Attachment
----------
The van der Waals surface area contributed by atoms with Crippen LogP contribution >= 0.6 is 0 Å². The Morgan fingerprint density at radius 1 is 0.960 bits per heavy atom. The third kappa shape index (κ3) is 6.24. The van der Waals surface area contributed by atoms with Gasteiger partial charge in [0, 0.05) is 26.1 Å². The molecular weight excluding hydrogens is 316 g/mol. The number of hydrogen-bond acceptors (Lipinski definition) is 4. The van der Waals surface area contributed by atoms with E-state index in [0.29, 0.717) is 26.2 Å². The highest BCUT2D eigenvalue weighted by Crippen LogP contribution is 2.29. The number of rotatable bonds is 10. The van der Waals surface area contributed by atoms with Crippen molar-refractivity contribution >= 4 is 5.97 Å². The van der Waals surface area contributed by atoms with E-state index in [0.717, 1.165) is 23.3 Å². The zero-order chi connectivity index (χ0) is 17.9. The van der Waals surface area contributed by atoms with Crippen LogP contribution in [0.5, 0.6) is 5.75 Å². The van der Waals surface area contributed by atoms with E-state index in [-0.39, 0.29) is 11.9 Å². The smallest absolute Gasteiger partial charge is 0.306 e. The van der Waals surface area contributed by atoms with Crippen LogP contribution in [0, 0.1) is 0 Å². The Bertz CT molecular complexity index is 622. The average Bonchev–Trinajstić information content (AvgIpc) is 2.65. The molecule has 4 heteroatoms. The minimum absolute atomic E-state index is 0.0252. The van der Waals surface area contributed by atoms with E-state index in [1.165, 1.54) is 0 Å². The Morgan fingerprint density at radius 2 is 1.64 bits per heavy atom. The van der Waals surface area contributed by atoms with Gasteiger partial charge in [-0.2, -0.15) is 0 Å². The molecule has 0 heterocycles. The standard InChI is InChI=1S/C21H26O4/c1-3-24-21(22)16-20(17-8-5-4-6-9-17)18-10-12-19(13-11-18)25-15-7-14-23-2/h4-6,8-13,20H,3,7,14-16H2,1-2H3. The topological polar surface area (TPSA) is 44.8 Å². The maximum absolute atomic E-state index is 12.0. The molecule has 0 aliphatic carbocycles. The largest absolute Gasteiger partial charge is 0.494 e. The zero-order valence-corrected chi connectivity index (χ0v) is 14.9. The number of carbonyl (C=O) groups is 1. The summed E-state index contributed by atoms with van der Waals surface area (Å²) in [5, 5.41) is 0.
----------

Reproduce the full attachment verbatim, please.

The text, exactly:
The van der Waals surface area contributed by atoms with Crippen LogP contribution >= 0.6 is 0 Å². The Morgan fingerprint density at radius 1 is 0.960 bits per heavy atom. The third kappa shape index (κ3) is 6.24. The van der Waals surface area contributed by atoms with Gasteiger partial charge in [0, 0.05) is 26.1 Å². The molecular weight excluding hydrogens is 316 g/mol. The number of hydrogen-bond acceptors (Lipinski definition) is 4. The van der Waals surface area contributed by atoms with E-state index in [0.29, 0.717) is 26.2 Å². The highest BCUT2D eigenvalue weighted by Crippen LogP contribution is 2.29. The number of rotatable bonds is 10. The van der Waals surface area contributed by atoms with Crippen molar-refractivity contribution >= 4 is 5.97 Å². The van der Waals surface area contributed by atoms with E-state index in [0.717, 1.165) is 23.3 Å². The zero-order chi connectivity index (χ0) is 17.9. The van der Waals surface area contributed by atoms with Crippen LogP contribution in [0.5, 0.6) is 5.75 Å². The van der Waals surface area contributed by atoms with E-state index in [-0.39, 0.29) is 11.9 Å². The smallest absolute Gasteiger partial charge is 0.306 e. The van der Waals surface area contributed by atoms with Crippen LogP contribution in [0, 0.1) is 0 Å². The Bertz CT molecular complexity index is 622. The average Bonchev–Trinajstić information content (AvgIpc) is 2.65. The molecule has 4 heteroatoms. The minimum absolute atomic E-state index is 0.0252. The van der Waals surface area contributed by atoms with E-state index in [1.165, 1.54) is 0 Å². The Morgan fingerprint density at radius 2 is 1.64 bits per heavy atom. The van der Waals surface area contributed by atoms with Gasteiger partial charge in [-0.2, -0.15) is 0 Å². The molecule has 0 heterocycles. The standard InChI is InChI=1S/C21H26O4/c1-3-24-21(22)16-20(17-8-5-4-6-9-17)18-10-12-19(13-11-18)25-15-7-14-23-2/h4-6,8-13,20H,3,7,14-16H2,1-2H3. The topological polar surface area (TPSA) is 44.8 Å². The maximum absolute atomic E-state index is 12.0. The molecule has 0 aliphatic carbocycles. The largest absolute Gasteiger partial charge is 0.494 e. The zero-order valence-corrected chi connectivity index (χ0v) is 14.9. The number of carbonyl (C=O) groups is 1. The summed E-state index contributed by atoms with van der Waals surface area (Å²) in [5, 5.41) is 0.